Columbia SC strange weather explained!

  • Posted by: Adrian La Fosse
  • Category: Blog
I came across this article on the USA Today website the explained this cold weather we are getting this early winter. Pretty interest stuff. Read on...

Why so cold in eastern U.S.? Winter's 'wild card' in play

Teeth-chattering, bitterly cold winds have swept across the eastern half of the USA this month, sending December temperatures to near-record cold levels all the way from Minneapolis to Miami.

Blame it mainly on the North AtlanticOscillation (NAO) and its close cousin, the Arctic Oscillation (AO). These large-scale climate patterns in the atmosphere over the Arctic and north Atlantic Ocean strongly affect winter weather.

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The swings in atmospheric pressure between the polar regions and the mid-latitudes (areas that are populated) "cause a redistribution in temperatures across the Northern Hemisphere," says meteorologist Michelle L'Heureux of the Climate Prediction Center in Camp Springs, Md.

L'Heureux says December's NAO has been in what scientists call its "negative" or "cold" phase, causing Arctic air to surge farther south into the central and eastern USA.

The cold air can also invade northern and western Europe, as it has this month, causing travel troubles in the U.K., Germany and France. Meanwhile, Greenland and much of eastern and northern Canada are experiencing a relatively mild month.

The NAO was in a record negative phase last winter, which supplied the cold air that contributed to the colossal snowfalls in the Mid-Atlantic states, L'Heureux says. "The NAO this winter — so far — is not approaching those record values yet."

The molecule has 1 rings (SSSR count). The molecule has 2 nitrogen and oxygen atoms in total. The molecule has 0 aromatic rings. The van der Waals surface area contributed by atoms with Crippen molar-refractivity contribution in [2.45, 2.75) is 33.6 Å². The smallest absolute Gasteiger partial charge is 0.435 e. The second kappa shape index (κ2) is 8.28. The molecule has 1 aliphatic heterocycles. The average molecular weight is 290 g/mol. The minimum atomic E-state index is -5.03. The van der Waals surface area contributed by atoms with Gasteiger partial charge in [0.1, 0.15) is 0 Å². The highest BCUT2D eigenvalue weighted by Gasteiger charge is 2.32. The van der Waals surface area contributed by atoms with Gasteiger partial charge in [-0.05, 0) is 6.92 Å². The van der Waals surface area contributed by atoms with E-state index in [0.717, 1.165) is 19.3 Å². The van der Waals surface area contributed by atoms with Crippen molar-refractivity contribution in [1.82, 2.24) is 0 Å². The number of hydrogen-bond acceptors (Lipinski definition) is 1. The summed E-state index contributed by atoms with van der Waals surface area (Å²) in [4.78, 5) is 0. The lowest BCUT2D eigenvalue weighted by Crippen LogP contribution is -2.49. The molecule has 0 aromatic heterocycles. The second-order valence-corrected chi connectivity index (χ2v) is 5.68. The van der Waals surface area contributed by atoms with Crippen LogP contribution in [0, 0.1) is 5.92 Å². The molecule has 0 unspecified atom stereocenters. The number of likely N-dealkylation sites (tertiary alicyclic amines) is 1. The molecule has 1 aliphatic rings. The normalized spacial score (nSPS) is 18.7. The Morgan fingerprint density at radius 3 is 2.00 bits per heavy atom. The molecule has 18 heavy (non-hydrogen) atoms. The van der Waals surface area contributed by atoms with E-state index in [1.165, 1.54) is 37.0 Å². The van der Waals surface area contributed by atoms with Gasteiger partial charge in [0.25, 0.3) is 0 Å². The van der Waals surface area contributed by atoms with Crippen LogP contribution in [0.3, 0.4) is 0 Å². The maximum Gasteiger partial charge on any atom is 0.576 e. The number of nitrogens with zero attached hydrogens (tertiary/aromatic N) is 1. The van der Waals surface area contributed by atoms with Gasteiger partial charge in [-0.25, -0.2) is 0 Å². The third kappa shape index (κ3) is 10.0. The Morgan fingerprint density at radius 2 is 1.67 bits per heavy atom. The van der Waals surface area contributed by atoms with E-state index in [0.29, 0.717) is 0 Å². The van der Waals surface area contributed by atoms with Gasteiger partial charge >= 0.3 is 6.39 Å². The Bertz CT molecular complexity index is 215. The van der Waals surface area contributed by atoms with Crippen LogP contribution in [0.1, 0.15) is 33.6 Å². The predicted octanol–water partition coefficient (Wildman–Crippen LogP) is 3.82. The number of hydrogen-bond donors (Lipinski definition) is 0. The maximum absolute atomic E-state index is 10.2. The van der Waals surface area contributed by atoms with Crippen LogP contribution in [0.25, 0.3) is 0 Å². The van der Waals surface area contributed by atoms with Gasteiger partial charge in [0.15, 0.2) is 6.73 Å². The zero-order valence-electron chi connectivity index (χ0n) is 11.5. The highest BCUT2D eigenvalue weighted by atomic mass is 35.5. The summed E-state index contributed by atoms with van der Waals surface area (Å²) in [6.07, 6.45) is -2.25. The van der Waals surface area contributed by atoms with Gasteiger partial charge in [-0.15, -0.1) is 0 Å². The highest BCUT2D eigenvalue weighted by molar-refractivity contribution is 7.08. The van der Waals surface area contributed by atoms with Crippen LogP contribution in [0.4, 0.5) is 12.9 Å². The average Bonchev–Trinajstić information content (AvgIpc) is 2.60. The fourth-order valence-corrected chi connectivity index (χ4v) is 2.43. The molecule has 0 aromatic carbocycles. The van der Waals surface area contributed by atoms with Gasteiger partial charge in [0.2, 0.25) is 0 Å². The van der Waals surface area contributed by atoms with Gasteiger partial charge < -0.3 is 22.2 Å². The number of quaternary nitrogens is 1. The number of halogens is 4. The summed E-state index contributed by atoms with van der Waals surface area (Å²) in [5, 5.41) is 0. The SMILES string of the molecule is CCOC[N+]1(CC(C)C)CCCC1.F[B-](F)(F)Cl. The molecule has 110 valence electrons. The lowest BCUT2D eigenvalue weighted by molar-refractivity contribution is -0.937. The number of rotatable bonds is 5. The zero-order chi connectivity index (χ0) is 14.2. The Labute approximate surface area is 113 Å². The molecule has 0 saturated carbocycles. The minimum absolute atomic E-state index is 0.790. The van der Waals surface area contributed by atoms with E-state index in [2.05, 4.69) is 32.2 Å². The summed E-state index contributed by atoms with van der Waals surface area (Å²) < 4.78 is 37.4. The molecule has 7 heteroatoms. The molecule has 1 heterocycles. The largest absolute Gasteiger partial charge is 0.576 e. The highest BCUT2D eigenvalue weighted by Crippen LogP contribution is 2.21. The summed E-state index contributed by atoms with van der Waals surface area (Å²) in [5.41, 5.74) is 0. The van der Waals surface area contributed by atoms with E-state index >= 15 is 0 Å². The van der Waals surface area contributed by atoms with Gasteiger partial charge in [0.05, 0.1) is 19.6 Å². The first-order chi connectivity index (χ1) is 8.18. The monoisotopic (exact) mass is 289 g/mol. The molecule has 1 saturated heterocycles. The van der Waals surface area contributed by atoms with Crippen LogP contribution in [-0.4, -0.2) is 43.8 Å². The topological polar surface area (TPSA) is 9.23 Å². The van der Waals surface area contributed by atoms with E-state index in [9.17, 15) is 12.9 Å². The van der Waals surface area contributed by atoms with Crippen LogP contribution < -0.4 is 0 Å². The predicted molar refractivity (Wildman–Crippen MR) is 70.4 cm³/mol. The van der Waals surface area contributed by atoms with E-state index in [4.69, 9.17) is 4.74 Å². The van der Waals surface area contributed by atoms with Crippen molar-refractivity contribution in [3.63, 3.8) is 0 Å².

When the NAO and AO are in their "positive" or "warm" phase, the USA and northern Europe see milder winters.

Vikings recorded these effects nearly a thousand years ago, according to James Hurrell of the National Center for Atmospheric Research. They noticed severe winters tended to strike Greenland the same years that mild winters were seen in Denmark, and vice versa — a classic NAO effect, he says.

The NAO and AO can overwhelm the effects of the more well-known El Niño/La Niña climate patterns, which are changes in temperature of the tropical Pacific Ocean that affect weather worldwide. However, El Niño and La Niña are what climatologists primarily rely upon to make their seasonal forecasts.

"The NAO/AO are this winter's — and every winter's — wild card," L'Heureux says. "We know that because they are not predictable past two weeks. They can become quite strong and wreak havoc on the seasonal forecasts."

A slight break from the cold blast should be on the way for the eastern USA this week, according to the Climate Prediction Center, as the NAO and AO have shifted more toward their "positive" or "warm" phase in recent days.

Here is a link to the USA Today article:

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